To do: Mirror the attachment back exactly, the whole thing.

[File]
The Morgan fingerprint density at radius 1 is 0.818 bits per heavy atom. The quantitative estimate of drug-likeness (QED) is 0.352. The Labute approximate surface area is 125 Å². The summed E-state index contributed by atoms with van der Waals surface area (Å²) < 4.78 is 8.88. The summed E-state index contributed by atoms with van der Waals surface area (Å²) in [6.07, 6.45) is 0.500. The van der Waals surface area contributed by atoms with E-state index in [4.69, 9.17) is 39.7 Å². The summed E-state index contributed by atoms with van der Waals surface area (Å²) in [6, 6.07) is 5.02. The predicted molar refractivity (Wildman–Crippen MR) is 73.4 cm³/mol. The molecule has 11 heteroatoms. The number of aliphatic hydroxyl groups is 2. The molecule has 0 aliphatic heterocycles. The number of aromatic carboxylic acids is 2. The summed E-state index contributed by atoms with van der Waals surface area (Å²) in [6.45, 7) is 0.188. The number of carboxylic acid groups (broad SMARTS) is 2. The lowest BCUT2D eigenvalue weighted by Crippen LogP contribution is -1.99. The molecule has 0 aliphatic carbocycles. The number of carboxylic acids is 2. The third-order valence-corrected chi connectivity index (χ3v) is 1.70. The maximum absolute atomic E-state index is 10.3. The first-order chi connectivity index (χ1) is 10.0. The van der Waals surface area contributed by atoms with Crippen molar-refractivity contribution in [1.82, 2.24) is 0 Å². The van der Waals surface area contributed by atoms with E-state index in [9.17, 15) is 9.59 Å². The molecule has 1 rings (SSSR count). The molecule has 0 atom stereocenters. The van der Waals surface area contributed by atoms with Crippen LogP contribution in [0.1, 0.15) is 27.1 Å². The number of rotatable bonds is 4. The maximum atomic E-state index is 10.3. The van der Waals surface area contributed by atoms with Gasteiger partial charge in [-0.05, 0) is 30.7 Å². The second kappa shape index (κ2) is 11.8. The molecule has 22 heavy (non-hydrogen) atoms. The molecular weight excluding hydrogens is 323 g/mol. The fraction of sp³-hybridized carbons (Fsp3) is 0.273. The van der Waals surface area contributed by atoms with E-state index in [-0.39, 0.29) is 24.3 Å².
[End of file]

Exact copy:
The Morgan fingerprint density at radius 1 is 0.818 bits per heavy atom. The quantitative estimate of drug-likeness (QED) is 0.352. The Labute approximate surface area is 125 Å². The summed E-state index contributed by atoms with van der Waals surface area (Å²) < 4.78 is 8.88. The summed E-state index contributed by atoms with van der Waals surface area (Å²) in [6.07, 6.45) is 0.500. The van der Waals surface area contributed by atoms with E-state index in [4.69, 9.17) is 39.7 Å². The summed E-state index contributed by atoms with van der Waals surface area (Å²) in [6, 6.07) is 5.02. The predicted molar refractivity (Wildman–Crippen MR) is 73.4 cm³/mol. The molecule has 11 heteroatoms. The number of aliphatic hydroxyl groups is 2. The molecule has 0 aliphatic heterocycles. The number of aromatic carboxylic acids is 2. The summed E-state index contributed by atoms with van der Waals surface area (Å²) in [6.45, 7) is 0.188. The number of carboxylic acid groups (broad SMARTS) is 2. The lowest BCUT2D eigenvalue weighted by Crippen LogP contribution is -1.99. The molecule has 0 aliphatic carbocycles. The number of carboxylic acids is 2. The third-order valence-corrected chi connectivity index (χ3v) is 1.70. The maximum absolute atomic E-state index is 10.3. The first-order chi connectivity index (χ1) is 10.0. The van der Waals surface area contributed by atoms with Crippen molar-refractivity contribution in [1.82, 2.24) is 0 Å². The van der Waals surface area contributed by atoms with E-state index in [9.17, 15) is 9.59 Å². The molecule has 1 rings (SSSR count). The molecule has 0 atom stereocenters. The van der Waals surface area contributed by atoms with Crippen LogP contribution in [0.1, 0.15) is 27.1 Å². The number of rotatable bonds is 4. The maximum atomic E-state index is 10.3. The van der Waals surface area contributed by atoms with Gasteiger partial charge in [-0.05, 0) is 30.7 Å². The second kappa shape index (κ2) is 11.8. The molecule has 22 heavy (non-hydrogen) atoms. The molecular weight excluding hydrogens is 323 g/mol. The fraction of sp³-hybridized carbons (Fsp3) is 0.273. The van der Waals surface area contributed by atoms with E-state index in [-0.39, 0.29) is 24.3 Å².